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PURDUE/CME INDEX: EXPECTATIONS FOR IMPROVED TRADE SENDS FARMER SENTIMENT SOARING
Source: Purdue University news release

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The Ag Economy Barometer rose to a reading of 167 in January, a 17-point jump from December when the index stood at 150. Virtually all of the rise in this month's barometer was attributable to a sharp rise in optimism about future conditions in agriculture. The Index of Future Expectations climbed 24 points to 179, while the Index of Current Conditions at 142 was essentially unchanged from the December reading of 141.

This month's Ag Economy Barometer survey, which is based on responses from a nationwide survey of 400 agricultural producers, was conducted from January 13-17, 2020. The sharp improvement in future expectations coincided with President Trump's signing of the Phase One Trade Agreement between the U.S. and China on January 15th. In the agreement, China agreed to increase purchases of U.S. manufacturing, energy, and agricultural goods and services by at least $200 billion over two years, but it did not include specific information regarding which U.S. goods and services would benefit from the purchases.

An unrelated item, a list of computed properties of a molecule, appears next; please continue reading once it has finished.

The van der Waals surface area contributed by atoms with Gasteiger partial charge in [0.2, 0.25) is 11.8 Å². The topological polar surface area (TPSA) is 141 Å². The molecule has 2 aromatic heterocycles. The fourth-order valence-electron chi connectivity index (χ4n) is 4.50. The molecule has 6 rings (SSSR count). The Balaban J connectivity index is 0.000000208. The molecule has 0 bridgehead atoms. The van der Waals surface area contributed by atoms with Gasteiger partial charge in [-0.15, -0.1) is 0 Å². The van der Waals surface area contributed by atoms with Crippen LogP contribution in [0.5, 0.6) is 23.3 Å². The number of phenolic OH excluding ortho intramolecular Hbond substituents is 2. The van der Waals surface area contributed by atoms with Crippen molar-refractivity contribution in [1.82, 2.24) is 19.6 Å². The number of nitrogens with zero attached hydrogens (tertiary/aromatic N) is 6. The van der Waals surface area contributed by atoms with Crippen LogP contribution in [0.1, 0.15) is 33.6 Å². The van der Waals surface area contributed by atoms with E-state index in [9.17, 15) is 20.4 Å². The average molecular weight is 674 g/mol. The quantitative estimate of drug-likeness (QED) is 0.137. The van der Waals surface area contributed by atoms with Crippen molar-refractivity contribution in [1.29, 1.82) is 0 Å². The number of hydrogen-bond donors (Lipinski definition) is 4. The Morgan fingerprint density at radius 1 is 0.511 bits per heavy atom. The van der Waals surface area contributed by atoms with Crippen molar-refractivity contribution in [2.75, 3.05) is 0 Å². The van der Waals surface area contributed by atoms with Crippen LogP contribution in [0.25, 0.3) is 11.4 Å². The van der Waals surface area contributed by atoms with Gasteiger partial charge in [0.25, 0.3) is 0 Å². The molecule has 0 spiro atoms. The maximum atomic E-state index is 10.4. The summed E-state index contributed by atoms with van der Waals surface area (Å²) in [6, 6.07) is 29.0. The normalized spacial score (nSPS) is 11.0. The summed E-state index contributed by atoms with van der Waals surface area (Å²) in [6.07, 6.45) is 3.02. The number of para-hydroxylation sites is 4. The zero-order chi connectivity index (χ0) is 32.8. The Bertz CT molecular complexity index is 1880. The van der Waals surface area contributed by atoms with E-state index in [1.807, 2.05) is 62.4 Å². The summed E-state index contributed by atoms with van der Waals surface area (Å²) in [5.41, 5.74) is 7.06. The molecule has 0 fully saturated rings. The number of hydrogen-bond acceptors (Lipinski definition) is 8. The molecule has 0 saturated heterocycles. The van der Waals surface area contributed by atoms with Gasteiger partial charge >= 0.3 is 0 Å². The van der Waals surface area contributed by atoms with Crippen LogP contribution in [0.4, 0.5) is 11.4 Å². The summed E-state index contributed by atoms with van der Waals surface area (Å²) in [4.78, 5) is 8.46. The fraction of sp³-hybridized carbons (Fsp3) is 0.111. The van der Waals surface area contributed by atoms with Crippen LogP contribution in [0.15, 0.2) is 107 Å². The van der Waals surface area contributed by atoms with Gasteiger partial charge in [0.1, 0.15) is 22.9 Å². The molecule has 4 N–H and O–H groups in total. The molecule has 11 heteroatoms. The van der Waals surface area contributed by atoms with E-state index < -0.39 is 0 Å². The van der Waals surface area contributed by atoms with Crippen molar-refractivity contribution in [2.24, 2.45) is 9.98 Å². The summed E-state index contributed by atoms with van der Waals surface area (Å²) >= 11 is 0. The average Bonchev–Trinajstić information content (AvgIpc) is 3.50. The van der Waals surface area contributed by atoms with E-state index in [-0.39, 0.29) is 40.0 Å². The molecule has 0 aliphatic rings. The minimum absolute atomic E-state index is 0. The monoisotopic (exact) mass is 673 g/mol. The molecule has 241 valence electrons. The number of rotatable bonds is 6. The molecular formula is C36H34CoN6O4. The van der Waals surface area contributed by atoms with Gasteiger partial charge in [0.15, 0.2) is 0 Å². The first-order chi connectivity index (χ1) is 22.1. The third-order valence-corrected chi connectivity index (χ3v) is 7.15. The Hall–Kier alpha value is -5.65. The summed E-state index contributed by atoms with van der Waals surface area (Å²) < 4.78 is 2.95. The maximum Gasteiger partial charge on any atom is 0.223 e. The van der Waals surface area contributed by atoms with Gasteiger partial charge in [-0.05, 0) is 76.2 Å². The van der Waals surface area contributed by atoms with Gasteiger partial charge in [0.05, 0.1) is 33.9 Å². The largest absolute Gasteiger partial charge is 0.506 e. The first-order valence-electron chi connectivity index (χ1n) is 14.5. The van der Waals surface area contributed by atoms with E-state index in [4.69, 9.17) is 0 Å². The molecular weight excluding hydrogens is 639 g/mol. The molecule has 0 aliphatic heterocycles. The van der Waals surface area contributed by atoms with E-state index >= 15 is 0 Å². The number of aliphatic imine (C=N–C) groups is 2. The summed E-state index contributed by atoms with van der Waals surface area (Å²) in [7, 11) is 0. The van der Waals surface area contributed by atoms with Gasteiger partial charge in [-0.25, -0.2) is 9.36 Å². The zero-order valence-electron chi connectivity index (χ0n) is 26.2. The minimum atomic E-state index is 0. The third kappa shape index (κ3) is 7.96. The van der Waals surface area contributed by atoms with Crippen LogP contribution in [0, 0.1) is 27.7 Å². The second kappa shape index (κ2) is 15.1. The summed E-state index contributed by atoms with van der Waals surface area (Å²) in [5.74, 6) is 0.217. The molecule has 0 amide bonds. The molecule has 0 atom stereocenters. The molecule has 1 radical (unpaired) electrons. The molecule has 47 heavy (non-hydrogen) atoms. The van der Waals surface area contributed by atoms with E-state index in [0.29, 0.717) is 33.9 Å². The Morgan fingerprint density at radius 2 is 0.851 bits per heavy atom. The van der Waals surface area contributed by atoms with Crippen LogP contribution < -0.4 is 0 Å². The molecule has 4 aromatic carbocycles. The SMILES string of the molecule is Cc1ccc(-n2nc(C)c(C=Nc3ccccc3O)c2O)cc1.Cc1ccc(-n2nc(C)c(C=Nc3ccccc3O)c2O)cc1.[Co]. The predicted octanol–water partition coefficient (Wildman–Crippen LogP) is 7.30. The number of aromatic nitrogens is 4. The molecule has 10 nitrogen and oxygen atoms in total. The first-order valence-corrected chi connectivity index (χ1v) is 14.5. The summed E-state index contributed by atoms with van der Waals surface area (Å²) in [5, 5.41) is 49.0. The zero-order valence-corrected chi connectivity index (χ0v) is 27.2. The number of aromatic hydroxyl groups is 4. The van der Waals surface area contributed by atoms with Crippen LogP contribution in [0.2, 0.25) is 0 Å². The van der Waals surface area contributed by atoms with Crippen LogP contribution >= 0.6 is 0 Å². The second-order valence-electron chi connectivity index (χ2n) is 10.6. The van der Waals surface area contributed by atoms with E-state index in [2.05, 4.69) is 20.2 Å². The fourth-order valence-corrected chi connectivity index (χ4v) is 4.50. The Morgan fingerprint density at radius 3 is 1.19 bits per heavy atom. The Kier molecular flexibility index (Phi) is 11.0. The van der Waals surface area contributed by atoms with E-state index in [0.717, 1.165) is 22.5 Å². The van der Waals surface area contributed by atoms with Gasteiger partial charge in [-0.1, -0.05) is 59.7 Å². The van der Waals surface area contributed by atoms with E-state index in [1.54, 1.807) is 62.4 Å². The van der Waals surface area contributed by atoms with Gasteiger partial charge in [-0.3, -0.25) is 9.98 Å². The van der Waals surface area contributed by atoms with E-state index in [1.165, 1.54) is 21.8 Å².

Figure 1. Purdue/CME Group Ag Economy Barometer, October 2015-January 2020.


Agricultural producers have become noticeably more optimistic about the future of agricultural trade over the last several months. As recently as October, just 55 percent of the farmers in our survey said they expect to see U.S. ag exports increase over the next 5 years.

Figure 2. Indices of Current Conditions and Future Expectations, October 2015-December 2019.


That changed in November and continued through the January survey as 70 to 71 percent of survey respondents said they expect to see ag exports rise in the upcoming years. At the same time, the percentage of producers with a pessimistic ag export outlook declined, as just 4 percent of respondents in January said they expect to see an export decline. That represents a shift from late summer when 10 to 12 percent of producers in our survey said they expect exports to decline over the next five years.

Part of the improvement in farmers' trade outlook can be traced to a shift in their expectations regarding the trade dispute with China. Although the Phase One Trade Agreement with China did not explicitly address the soybean trade dispute, the percentage of farmers who expect the soybean trade dispute to be settled soon rose to 69 percent in January from 54 percent in December.

That percentage has been rising steadily since July when just 22 percent of producers said they expected a quick resolution to the soybean trade dispute. At the same time, 80 percent of farmers in January said they expect a favorable outcome to the trade dispute with China compared to 72 percent who felt that way in December.


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